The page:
Q&A with Patrick Sharp

By Al Alven

Selected by the Flyers in the third round (95th overall) of the 2001 NHL Entry Draft, center Patrick Sharp has established himself as an NHL regular in just his second professional season.

The former University of Vermont standout spent the majority of the first season and a half of his career with the Philadelphia Phantoms of the American Hockey League. There, he earned a reputation as a smart, fundamental player and a quick learner.

He was recalled to the Flyers for good in late January 2004, after the team was hit with an unusual assortment of injuries to a number of players at the forward positions. To this point, he has recorded 7 points (5 goals, 2 assists), a minus-2 rating and 55 PIMs in 38 games with the big club.

The Thunder Bay, Ontario native is not expected to develop into a big offensive contributor for the Flyers, but could be counted upon in a second or third line role with the team for years to come.

Hockey’s Future met up with Sharp following a recent Flyers game at the Wachovia Center in Philadelphia.

HF: Patrick, you’ve made the jump to full-time NHLer in just your second pro season. What has been the primary factor in the development of your game?
PS: I’m competing more and being much more tenacious on the puck. Those are things I really worked on over the summer and throughout last year in the minors. I was told at the beginning of the year that I hadn’t improved enough in those areas. So, in the first 35 games with the Phantoms this season these were things I really focused on, and it’s really helped me make the transition to the NHL.

HF: A big deal is often made about the complexity of Ken Hitchcock’s system. Did you find it difficult to adjust at first?
PS: Well, it’s the same system they play with the Phantoms. Hitch has got it throughout the organization. The Philadelphia Phantoms organization really prepares young players well. So, when I was given the chance to step in and play for the Flyers, I was ready to go.

HF: Have any players been particularly active in helping you adjust to the NHL?
PS: A bunch of guys, actually. It’s a great team to be on for a young player. There are a number of great veterans and great forwards here. Mark Recchi has really taken the time to help me out, and guys like John LeClair and Jeremy Roenick are always available to talk to and are willing to give advice. The leadership in the room really helps the younger players.

HF: You and John LeClair are two of the few University of Vermont products in the NHL. Do you have any sort of special bond because of that?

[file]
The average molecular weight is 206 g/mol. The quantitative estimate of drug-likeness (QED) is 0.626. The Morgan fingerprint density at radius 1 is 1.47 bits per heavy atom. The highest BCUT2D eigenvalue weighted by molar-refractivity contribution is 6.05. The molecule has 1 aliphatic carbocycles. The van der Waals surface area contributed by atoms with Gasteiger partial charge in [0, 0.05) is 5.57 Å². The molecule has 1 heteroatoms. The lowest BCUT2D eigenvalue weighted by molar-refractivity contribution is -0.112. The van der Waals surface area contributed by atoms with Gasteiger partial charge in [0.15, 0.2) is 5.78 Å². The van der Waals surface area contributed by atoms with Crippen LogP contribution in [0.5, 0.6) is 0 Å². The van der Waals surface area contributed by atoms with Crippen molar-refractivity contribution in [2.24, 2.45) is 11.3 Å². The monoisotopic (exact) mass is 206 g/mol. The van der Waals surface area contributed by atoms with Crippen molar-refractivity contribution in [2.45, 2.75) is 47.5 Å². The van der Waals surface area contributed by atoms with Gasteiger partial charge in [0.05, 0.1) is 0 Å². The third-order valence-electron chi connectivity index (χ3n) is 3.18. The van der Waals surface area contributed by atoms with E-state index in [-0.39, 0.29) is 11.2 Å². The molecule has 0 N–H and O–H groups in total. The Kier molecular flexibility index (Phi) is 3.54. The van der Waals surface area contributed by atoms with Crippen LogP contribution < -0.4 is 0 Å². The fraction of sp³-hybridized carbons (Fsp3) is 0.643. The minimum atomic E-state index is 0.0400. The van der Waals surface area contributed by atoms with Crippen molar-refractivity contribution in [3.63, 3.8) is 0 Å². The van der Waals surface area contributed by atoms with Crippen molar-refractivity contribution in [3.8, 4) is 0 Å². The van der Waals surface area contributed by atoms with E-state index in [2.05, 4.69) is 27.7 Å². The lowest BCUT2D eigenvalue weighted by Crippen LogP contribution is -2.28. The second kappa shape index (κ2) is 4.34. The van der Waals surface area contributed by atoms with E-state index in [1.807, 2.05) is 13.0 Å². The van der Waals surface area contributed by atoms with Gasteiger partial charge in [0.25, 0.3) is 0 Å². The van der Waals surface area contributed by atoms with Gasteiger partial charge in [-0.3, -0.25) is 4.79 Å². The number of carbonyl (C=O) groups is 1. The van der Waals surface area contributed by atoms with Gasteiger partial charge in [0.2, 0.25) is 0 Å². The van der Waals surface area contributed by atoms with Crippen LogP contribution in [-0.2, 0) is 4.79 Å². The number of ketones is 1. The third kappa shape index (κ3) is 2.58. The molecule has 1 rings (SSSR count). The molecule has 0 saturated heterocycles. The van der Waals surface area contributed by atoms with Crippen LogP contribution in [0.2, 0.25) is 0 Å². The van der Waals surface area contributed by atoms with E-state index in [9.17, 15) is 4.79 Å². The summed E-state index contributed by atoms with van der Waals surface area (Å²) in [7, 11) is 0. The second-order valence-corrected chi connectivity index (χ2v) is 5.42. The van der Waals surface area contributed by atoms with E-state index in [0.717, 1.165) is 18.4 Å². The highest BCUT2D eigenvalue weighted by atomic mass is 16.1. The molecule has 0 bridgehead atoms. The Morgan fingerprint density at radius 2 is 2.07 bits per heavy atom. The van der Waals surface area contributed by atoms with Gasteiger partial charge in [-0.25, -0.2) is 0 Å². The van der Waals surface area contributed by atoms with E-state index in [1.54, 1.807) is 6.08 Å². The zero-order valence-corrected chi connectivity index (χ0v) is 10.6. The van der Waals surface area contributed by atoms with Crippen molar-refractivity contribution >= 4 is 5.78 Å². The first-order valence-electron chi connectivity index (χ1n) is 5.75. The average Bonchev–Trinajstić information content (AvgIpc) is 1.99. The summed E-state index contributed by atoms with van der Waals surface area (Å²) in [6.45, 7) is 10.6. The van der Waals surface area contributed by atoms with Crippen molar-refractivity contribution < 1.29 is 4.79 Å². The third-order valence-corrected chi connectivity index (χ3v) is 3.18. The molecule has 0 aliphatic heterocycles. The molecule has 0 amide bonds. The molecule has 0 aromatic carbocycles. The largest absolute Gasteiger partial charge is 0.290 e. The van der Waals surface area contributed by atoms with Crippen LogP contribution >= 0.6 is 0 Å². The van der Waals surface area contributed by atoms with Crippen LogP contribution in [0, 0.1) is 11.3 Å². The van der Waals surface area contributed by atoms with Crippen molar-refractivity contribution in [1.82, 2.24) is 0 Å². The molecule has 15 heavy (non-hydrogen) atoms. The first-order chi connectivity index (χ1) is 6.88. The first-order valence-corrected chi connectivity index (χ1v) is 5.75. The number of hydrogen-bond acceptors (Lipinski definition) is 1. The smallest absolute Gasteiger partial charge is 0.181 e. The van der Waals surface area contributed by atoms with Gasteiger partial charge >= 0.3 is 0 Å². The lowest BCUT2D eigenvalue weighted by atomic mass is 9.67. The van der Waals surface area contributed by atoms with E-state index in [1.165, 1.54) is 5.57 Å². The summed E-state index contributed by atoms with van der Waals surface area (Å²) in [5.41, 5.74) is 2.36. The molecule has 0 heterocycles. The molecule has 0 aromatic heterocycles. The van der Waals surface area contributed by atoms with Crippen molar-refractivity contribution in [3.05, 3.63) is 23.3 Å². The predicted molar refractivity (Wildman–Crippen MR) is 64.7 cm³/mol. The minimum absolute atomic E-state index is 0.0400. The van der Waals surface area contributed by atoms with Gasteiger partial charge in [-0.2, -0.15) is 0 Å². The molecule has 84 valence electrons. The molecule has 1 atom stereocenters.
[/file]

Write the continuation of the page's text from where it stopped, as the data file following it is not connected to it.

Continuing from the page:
PS: Yeah, a little bit. We get to talking about Vermont quite a bit. I think, as a young player coming out of Vermont, he has always looked after me and taken it upon himself to make sure things are going well for me. While I was with the Phantoms, he always checked in to see how things were going. He’s a great role model for me.

HF: Earlier, you mentioned your time in the AHL. In terms of your development, how important was your stint with the Phantoms?
PS: It was great. I enjoyed the year and a half that I played there and I certainly will use it to my advantage. They have a great coaching staff, led my John Stevens, and really took the time to develop young players like myself, Dennis Seidenberg, Antero Niittymaki, Jim Vandermeer, and a bunch of young guys who have been able to play a certain amount of games in the National Hockey League. I enjoyed playing with the Phantoms, and we’ll see what happens when everyone gets healthy with the Flyers. I may be returning back, and it will be exciting to have a good playoff run.

HF: You played in three games over two brief stints with the Flyers last year. How did those appearances help you prepare for your eventual role with the team this season?
PS: It helped me a lot. Basically, what it did for me was give me the confidence that I could be a National Hockey League player. Growing up, it’s always a dream that seems so far away. So, to get into three games and get a taste for what it’s like, well, it just makes you hungry and makes you want to make it there that much more.

HF: The Flyers have dealt with injuries all season long and the team has been in a constant state of instability. As a young player, how has this affected you?
PS: Injuries happen, so you really have to try not to worry about things like that. The Flyers have one of the top lineups in all of the National Hockey League, and those injuries actually allowed me to play a little bit more and get some more ice time. You never wish injuries on people, but whenever someone goes down it opens up a spot for another player. It gave me the opportunity to step in and gain some more experience.

HF: With just a few games remaining in the regular season, what does the team need to do to prepare for the playoffs?
PS: We just need to refocus and understand that the season is winding down and these last few games are very important as far as the playoff picture is concerned. We saw last year that the home ice advantage is critical and that’s something we’re definitely shooting for. With the team that we have, with the leadership and experience, there’s no doubt that the guys will be refocused and ready to go [the rest of the way].

HF: Do you have any personal goals for yourself as the playoffs approach?
PS: This time of year, everyone is playing hard. I just need to raise my level of play in every game situation. Playoff hockey is right around the corner and you have to be prepared to play your best game every night. That’s what I’m focused on at this point.